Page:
be postponed as recovery from ``these life-changing events'' is 
expected to take a significant period of time. Airlines assert that the 
temporary suspension of minimum slot usage rules will provide necessary 
flexibility to tailor operating plans to the evolving situation and 
adjust resources in preparation for the future recovery of demand.
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    \4\ Five carriers, including U.S. and foreign carriers, 
submitted detailed information on the reduction in passenger demand 
related to COVID-19. Each of these carriers marked portions of 
comments, or entire comments, as proprietary and confidential, and 
the FAA will maintain the confidentiality of this information to the 
extent permitted by law.
---------------------------------------------------------------------------

    In addition, the CAA and others specifically note that in this time 
of emergency it would be in the public interest for the FAA to 
temporarily reallocate to cargo airlines the slots not used for 
passenger operations during this time period. CAA elaborates that 
``[a]s the nation copes with the pandemic and implements `shelter-in-
place' policies, supply chain continuity (including consumer staples, 
medical and health-related supplies) has become a key element of the 
private sector's response to the pandemic, and many of these goods 
travel by air.''
    While mindful of industry impacts, the airport authorities and 
their advocates, including ACI-NA, CDA, MWAA, and PANYNJ, collectively 
oppose an extension for the full duration of the Summer 2020 season at 
this time. The PANYNJ and MWAA expressed support for an extension 
through June 30, 2020, with the

[[Page 21502]]

possibility of further relief per ongoing review as the situation 
evolves. MWAA explains that this more limited action would provide 
justifiable relief to the air carriers operating at DCA, and does not 
preclude the FAA from extending such relief beyond June 30, 2020, 
should it continue to be necessary. MWAA further asserts that ``waiver 
decisions should be tailored to address the unusual and unpredictable 
condition at issue, with the goal to facilitate the swift restoration 
of the connectivity and economic benefits of air travel as soon as 
practicable.'' ACI-NA and the CDA similarly comment that ``uncertainty 
around the evolving pandemic and recovery supports the FAA taking a 
more precise and targeted approach to slot waivers, as opposed to a 
broad general waiver, particularly given that most of the slot-
controlled facilities covered under this waiver are at predominantly 
domestic airports.'' ACI-NA further notes that ``some air carriers may 
be in a diminished financial condition when the recovery begins and 
therefore may be further incentivized to add capacity more slowly than 
demand warrants in order to bolster their market pricing power and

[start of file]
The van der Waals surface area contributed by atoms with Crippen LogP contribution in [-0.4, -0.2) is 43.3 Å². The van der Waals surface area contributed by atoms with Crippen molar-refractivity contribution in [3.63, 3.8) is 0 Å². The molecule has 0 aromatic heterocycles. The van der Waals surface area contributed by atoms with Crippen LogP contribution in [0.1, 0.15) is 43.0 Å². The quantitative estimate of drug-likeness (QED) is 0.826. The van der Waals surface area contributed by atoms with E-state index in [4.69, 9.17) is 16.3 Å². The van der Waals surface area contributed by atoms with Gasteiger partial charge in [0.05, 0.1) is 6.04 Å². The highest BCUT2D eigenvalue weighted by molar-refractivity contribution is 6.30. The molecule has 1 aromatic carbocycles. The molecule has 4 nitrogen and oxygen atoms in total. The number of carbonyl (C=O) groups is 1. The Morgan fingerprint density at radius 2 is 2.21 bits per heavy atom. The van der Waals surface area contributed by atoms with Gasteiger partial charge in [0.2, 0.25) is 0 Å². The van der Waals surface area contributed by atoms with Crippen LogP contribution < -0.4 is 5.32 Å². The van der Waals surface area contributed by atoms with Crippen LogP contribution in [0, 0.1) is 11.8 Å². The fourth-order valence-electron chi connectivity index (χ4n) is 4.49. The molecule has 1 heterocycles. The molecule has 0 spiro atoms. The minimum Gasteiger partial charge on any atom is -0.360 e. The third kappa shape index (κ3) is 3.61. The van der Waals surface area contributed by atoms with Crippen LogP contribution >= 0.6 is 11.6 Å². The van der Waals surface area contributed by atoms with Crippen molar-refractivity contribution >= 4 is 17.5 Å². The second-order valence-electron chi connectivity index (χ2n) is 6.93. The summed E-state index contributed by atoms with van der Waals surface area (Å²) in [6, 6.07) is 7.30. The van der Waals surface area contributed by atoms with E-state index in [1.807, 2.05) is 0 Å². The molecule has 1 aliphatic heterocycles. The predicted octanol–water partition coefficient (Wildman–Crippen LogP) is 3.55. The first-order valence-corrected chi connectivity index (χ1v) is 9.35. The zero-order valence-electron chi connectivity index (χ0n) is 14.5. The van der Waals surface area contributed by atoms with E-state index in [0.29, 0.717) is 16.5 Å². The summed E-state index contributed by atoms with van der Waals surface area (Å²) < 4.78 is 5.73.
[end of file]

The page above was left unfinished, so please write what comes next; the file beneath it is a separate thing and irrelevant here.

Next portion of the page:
enhanced yields.''
    The PANYNJ commented that it seeks to ensure that valuable 
infrastructure is put to use as soon as demand warrants. In support of 
its position, PANYNJ asserts that based on published schedule data, a 
majority of carriers have made ``sweeping near-term schedule 
adjustments, though none extending beyond May or June.'' Thus, 
according to PANYNJ, a waiver of slot requirements extending through 
October 24, 2020 is not justified by current scheduling behavior.

Discussion

    The FAA agrees with the position of the airport authorities that 
waiver decisions should be tailored to address the unusual and 
unpredictable condition at issue, with a goal of facilitating the swift 
restoration of the connectivity and economic benefits of air travel as 
soon as practicable. The FAA finds that this threshold has been met 
under the exceptional circumstances surrounding the coronavirus public 
health emergency, including with respect to the situation domestically. 
Ample evidence supports a conclusion that the airline industry is 
likely to need flexible relief for the duration of the Summer 2020 
scheduling season.
    The FAA is unpersuaded by comments opposing an extension through 
the end of the Summer 2020 season based on the uncertainty of the 
recovery timeline. The FAA finds that the proposed alternative 
extension of one additional month of relief through June 30, with 
ongoing review for further relief, would unduly burden airlines with 
added uncertainty. The FAA recognizes that demand is unlikely to 
immediately return to historic levels as soon as travel restrictions 
and stay at home orders are lifted. Therefore, the FAA concludes that, 
beyond the pendency of the coronavirus public health emergency, further 
accommodating a reasonable buffer period thereafter is appropriate to 
allow airlines the ability to recall employees, inspect aircraft, 
market flights, and take other actions necessary to resume normal 
operations.
    Indeed, as noted by the PANYNJ, global air carriers have 
collectively grounded thousands of aircraft and laid-off or furloughed 
up to 90% of their workforce. The FAA notes that some airports have 
also experienced operational changes to adjust to temporary flight 
reductions such as closing terminals or gates to manage remaining 
flights more efficiently. These factors will have a significant impact 
on the speed with which air service can be re-mobilized. Airlines will